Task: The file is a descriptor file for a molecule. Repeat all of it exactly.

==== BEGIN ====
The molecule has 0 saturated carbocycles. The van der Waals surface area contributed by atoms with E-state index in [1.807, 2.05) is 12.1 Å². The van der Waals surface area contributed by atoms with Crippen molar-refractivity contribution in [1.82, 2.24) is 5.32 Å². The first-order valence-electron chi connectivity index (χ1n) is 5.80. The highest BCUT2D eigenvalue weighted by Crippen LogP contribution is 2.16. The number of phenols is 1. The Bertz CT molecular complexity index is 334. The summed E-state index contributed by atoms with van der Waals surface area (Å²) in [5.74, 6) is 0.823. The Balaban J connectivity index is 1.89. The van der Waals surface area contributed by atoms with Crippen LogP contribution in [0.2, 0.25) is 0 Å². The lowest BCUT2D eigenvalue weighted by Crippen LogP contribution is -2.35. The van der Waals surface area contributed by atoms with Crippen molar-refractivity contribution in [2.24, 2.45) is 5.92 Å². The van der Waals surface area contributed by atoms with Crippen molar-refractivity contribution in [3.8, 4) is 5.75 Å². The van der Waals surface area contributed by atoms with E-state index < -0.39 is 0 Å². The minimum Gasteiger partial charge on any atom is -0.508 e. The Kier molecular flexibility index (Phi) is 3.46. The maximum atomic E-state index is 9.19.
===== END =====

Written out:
The molecule has 0 saturated carbocycles. The van der Waals surface area contributed by atoms with E-state index in [1.807, 2.05) is 12.1 Å². The van der Waals surface area contributed by atoms with Crippen molar-refractivity contribution in [1.82, 2.24) is 5.32 Å². The first-order valence-electron chi connectivity index (χ1n) is 5.80. The highest BCUT2D eigenvalue weighted by Crippen LogP contribution is 2.16. The number of phenols is 1. The Bertz CT molecular complexity index is 334. The summed E-state index contributed by atoms with van der Waals surface area (Å²) in [5.74, 6) is 0.823. The Balaban J connectivity index is 1.89. The van der Waals surface area contributed by atoms with Crippen LogP contribution in [0.2, 0.25) is 0 Å². The lowest BCUT2D eigenvalue weighted by Crippen LogP contribution is -2.35. The van der Waals surface area contributed by atoms with Crippen molar-refractivity contribution in [2.24, 2.45) is 5.92 Å². The van der Waals surface area contributed by atoms with Crippen molar-refractivity contribution in [3.8, 4) is 5.75 Å². The van der Waals surface area contributed by atoms with E-state index < -0.39 is 0 Å². The minimum Gasteiger partial charge on any atom is -0.508 e. The Kier molecular flexibility index (Phi) is 3.46. The maximum atomic E-state index is 9.19.